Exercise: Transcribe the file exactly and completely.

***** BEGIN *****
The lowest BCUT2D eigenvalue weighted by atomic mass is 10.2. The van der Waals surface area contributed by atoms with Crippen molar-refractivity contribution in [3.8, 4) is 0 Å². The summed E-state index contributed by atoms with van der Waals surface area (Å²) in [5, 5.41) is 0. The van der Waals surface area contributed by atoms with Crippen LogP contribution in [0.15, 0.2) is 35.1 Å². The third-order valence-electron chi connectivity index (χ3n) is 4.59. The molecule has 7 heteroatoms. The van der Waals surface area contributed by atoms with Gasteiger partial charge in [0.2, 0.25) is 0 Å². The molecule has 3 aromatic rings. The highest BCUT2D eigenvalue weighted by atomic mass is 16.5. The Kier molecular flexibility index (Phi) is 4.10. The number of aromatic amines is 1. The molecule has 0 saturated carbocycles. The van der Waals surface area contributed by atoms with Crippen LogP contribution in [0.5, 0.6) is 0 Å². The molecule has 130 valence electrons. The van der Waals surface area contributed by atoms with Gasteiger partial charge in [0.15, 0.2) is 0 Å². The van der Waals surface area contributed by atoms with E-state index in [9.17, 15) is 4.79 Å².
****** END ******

The lowest BCUT2D eigenvalue weighted by atomic mass is 10.2. The van der Waals surface area contributed by atoms with Crippen molar-refractivity contribution in [3.8, 4) is 0 Å². The summed E-state index contributed by atoms with van der Waals surface area (Å²) in [5, 5.41) is 0. The van der Waals surface area contributed by atoms with Crippen LogP contribution in [0.15, 0.2) is 35.1 Å². The third-order valence-electron chi connectivity index (χ3n) is 4.59. The molecule has 7 heteroatoms. The van der Waals surface area contributed by atoms with Gasteiger partial charge in [0.2, 0.25) is 0 Å². The molecule has 3 aromatic rings. The highest BCUT2D eigenvalue weighted by atomic mass is 16.5. The Kier molecular flexibility index (Phi) is 4.10. The number of aromatic amines is 1. The molecule has 0 saturated carbocycles. The van der Waals surface area contributed by atoms with Crippen LogP contribution in [0.5, 0.6) is 0 Å². The molecule has 130 valence electrons. The van der Waals surface area contributed by atoms with Gasteiger partial charge in [0.15, 0.2) is 0 Å². The van der Waals surface area contributed by atoms with E-state index in [9.17, 15) is 4.79 Å².